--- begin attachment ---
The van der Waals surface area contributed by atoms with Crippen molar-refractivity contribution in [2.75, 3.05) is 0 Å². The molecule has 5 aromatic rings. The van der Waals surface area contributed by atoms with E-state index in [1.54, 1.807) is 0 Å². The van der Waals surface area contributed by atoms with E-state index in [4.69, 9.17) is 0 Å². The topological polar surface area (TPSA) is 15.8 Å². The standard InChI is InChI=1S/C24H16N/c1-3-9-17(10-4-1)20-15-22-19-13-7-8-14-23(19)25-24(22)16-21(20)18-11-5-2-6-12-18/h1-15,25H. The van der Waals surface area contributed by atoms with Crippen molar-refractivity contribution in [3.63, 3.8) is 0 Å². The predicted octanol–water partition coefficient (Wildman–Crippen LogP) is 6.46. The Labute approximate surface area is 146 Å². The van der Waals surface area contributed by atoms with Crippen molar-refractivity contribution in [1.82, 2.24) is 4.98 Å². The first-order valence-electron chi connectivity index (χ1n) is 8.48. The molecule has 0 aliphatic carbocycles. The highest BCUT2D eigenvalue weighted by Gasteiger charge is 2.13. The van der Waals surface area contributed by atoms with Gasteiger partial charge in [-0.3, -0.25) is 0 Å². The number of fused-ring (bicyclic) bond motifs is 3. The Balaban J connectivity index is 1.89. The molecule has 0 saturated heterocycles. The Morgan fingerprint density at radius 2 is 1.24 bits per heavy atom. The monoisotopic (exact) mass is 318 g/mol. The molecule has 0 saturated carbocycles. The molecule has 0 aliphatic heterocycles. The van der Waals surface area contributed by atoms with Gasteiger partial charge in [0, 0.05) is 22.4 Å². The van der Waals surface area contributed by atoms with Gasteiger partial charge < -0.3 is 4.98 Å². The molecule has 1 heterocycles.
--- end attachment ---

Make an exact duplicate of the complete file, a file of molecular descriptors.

The van der Waals surface area contributed by atoms with Crippen molar-refractivity contribution in [2.75, 3.05) is 0 Å². The molecule has 5 aromatic rings. The van der Waals surface area contributed by atoms with E-state index in [1.54, 1.807) is 0 Å². The van der Waals surface area contributed by atoms with E-state index in [4.69, 9.17) is 0 Å². The topological polar surface area (TPSA) is 15.8 Å². The standard InChI is InChI=1S/C24H16N/c1-3-9-17(10-4-1)20-15-22-19-13-7-8-14-23(19)25-24(22)16-21(20)18-11-5-2-6-12-18/h1-15,25H. The van der Waals surface area contributed by atoms with Crippen molar-refractivity contribution in [3.63, 3.8) is 0 Å². The predicted octanol–water partition coefficient (Wildman–Crippen LogP) is 6.46. The Labute approximate surface area is 146 Å². The van der Waals surface area contributed by atoms with Crippen molar-refractivity contribution in [1.82, 2.24) is 4.98 Å². The first-order valence-electron chi connectivity index (χ1n) is 8.48. The molecule has 0 aliphatic carbocycles. The highest BCUT2D eigenvalue weighted by Gasteiger charge is 2.13. The van der Waals surface area contributed by atoms with Gasteiger partial charge in [-0.3, -0.25) is 0 Å². The number of fused-ring (bicyclic) bond motifs is 3. The Balaban J connectivity index is 1.89. The molecule has 0 saturated heterocycles. The Morgan fingerprint density at radius 2 is 1.24 bits per heavy atom. The monoisotopic (exact) mass is 318 g/mol. The molecule has 0 saturated carbocycles. The molecule has 0 aliphatic heterocycles. The van der Waals surface area contributed by atoms with Gasteiger partial charge in [0, 0.05) is 22.4 Å². The van der Waals surface area contributed by atoms with Gasteiger partial charge < -0.3 is 4.98 Å². The molecule has 1 heterocycles.